[1] A University entomologist used the facility for termite studies.

[2] Veteran ticket taker reported to be holding her shares for ‘sentimental reasons.’

[3] Pers. Comm, Ian Mattoch, May 14, 2019



Found in the Archives: 1903 and 1911 Agricultural Federal Bulletins Published in Hawaiian

Established in Hawaiʻi in 1901, one of the services of the U.S. Department of Agriculture’s Experiment Stations was to assist local farmers on widely cultivated local products. This work was recognized on the national level, “[a]s institutions that could not survive without public support, communication with the main supporting group of the general public, the farmers, was essential (Knoblauch, 1962).” The second Bulletin of the Hawaii Agricultural Experiment Station (HAES), The Root Rot of Taro—written by agriculturist Thomas Sedgwick advocating traditional methods of crop rotation and plant care in 1902—was followed the next year with a Hawaiian language synopsis as Bulletin 4. Continue reading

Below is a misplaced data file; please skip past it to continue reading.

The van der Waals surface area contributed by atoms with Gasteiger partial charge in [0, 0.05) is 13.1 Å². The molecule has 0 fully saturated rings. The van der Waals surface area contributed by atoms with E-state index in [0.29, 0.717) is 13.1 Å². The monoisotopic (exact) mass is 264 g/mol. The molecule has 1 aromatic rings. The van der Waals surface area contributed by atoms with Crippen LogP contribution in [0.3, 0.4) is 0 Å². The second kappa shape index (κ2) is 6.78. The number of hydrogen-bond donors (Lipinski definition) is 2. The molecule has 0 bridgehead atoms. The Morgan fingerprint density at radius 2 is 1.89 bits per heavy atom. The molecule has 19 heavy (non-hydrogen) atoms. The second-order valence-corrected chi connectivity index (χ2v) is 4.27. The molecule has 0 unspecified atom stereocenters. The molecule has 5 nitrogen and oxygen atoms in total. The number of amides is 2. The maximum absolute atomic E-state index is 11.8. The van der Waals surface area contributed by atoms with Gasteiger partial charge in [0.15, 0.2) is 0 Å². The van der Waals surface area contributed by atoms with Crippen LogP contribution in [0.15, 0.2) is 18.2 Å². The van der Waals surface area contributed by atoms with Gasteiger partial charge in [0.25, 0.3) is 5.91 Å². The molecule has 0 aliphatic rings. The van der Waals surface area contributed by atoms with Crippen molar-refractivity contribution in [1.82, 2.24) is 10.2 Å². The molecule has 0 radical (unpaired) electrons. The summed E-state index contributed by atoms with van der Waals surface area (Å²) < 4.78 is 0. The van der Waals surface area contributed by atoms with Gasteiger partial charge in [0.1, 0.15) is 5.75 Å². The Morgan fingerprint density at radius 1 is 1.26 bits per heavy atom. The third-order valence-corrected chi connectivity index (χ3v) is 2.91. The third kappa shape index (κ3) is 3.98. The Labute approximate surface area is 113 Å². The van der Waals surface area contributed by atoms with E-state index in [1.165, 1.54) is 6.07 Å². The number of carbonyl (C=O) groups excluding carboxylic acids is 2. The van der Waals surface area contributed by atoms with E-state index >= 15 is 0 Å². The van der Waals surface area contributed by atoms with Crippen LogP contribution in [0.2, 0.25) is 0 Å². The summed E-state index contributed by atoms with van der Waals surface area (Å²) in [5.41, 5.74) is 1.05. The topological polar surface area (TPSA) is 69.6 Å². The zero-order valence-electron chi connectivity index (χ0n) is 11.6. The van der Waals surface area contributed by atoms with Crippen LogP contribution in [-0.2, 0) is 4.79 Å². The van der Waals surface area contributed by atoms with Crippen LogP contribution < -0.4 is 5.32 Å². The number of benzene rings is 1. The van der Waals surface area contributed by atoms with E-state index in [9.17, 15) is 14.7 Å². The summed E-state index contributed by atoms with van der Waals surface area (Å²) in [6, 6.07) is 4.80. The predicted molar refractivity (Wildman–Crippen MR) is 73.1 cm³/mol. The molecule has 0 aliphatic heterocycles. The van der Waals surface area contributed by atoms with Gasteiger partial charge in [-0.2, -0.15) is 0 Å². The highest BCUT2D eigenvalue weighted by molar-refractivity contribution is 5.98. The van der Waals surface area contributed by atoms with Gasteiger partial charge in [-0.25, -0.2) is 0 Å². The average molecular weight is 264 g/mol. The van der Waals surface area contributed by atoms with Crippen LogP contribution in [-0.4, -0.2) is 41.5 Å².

Announcing the Roger A. Long Papers

This post was written by University Archives & Manuscripts student assistant Sharnelle Renti Cruz.

Headshot of Roger Long

One of the many portrait photos Roger Long used for his actor’s portfolio.

The Roger A. Long Papers contain the research and academic work of Roger Long, the former Associate Dean of the College of Arts and Humanities and Emeritus professor of Asian Theatre at the University of Hawai‘i at Mānoa.  His lifelong passion of Indonesian Wayang Kulit (Javanese Shadow puppetry) is truly preserved and represented in this collection of biographical materials, which include his correspondence, a sampling of materials relating to theatrical productions, audio recordings, scrapbooks about Malaysian theatre, photographs of Southeast Asian theatrical performances, an actor’s portfolio of professional photographs, and both published and unpublished writings. Continue reading